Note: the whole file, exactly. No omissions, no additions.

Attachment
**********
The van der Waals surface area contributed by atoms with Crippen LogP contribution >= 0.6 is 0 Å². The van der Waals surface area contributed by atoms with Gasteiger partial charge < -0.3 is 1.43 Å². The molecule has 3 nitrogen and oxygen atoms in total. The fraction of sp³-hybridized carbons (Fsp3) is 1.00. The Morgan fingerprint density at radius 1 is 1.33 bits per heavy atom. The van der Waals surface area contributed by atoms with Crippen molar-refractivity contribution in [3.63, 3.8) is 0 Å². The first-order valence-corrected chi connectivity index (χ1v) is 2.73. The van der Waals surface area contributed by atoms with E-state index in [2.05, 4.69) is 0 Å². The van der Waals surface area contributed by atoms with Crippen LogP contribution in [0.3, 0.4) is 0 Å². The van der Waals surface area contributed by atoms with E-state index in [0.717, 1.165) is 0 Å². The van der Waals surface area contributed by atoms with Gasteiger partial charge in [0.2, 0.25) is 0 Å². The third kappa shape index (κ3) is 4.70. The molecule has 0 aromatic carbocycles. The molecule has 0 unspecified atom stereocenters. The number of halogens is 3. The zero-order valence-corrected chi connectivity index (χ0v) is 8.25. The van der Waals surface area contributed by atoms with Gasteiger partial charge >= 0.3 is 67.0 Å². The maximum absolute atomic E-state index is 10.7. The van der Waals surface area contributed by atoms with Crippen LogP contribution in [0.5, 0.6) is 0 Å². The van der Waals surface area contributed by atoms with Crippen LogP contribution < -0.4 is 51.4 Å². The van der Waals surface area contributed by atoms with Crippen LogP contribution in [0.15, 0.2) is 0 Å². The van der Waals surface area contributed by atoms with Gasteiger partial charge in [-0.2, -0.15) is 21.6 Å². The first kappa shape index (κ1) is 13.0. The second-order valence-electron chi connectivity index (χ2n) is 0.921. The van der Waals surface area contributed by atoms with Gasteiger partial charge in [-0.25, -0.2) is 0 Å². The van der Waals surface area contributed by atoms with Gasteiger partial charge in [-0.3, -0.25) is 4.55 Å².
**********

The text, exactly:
The van der Waals surface area contributed by atoms with Crippen LogP contribution >= 0.6 is 0 Å². The van der Waals surface area contributed by atoms with Gasteiger partial charge < -0.3 is 1.43 Å². The molecule has 3 nitrogen and oxygen atoms in total. The fraction of sp³-hybridized carbons (Fsp3) is 1.00. The Morgan fingerprint density at radius 1 is 1.33 bits per heavy atom. The van der Waals surface area contributed by atoms with Crippen molar-refractivity contribution in [3.63, 3.8) is 0 Å². The first-order valence-corrected chi connectivity index (χ1v) is 2.73. The van der Waals surface area contributed by atoms with E-state index in [2.05, 4.69) is 0 Å². The van der Waals surface area contributed by atoms with Crippen LogP contribution in [0.3, 0.4) is 0 Å². The van der Waals surface area contributed by atoms with E-state index in [0.717, 1.165) is 0 Å². The van der Waals surface area contributed by atoms with Gasteiger partial charge in [0.2, 0.25) is 0 Å². The third kappa shape index (κ3) is 4.70. The molecule has 0 aromatic carbocycles. The molecule has 0 unspecified atom stereocenters. The number of halogens is 3. The zero-order valence-corrected chi connectivity index (χ0v) is 8.25. The van der Waals surface area contributed by atoms with Gasteiger partial charge >= 0.3 is 67.0 Å². The maximum absolute atomic E-state index is 10.7. The van der Waals surface area contributed by atoms with Crippen LogP contribution in [0.5, 0.6) is 0 Å². The van der Waals surface area contributed by atoms with Crippen LogP contribution < -0.4 is 51.4 Å². The van der Waals surface area contributed by atoms with Crippen LogP contribution in [0.15, 0.2) is 0 Å². The van der Waals surface area contributed by atoms with Gasteiger partial charge in [-0.2, -0.15) is 21.6 Å². The first kappa shape index (κ1) is 13.0. The second-order valence-electron chi connectivity index (χ2n) is 0.921. The van der Waals surface area contributed by atoms with Gasteiger partial charge in [-0.25, -0.2) is 0 Å². The van der Waals surface area contributed by atoms with Gasteiger partial charge in [-0.3, -0.25) is 4.55 Å².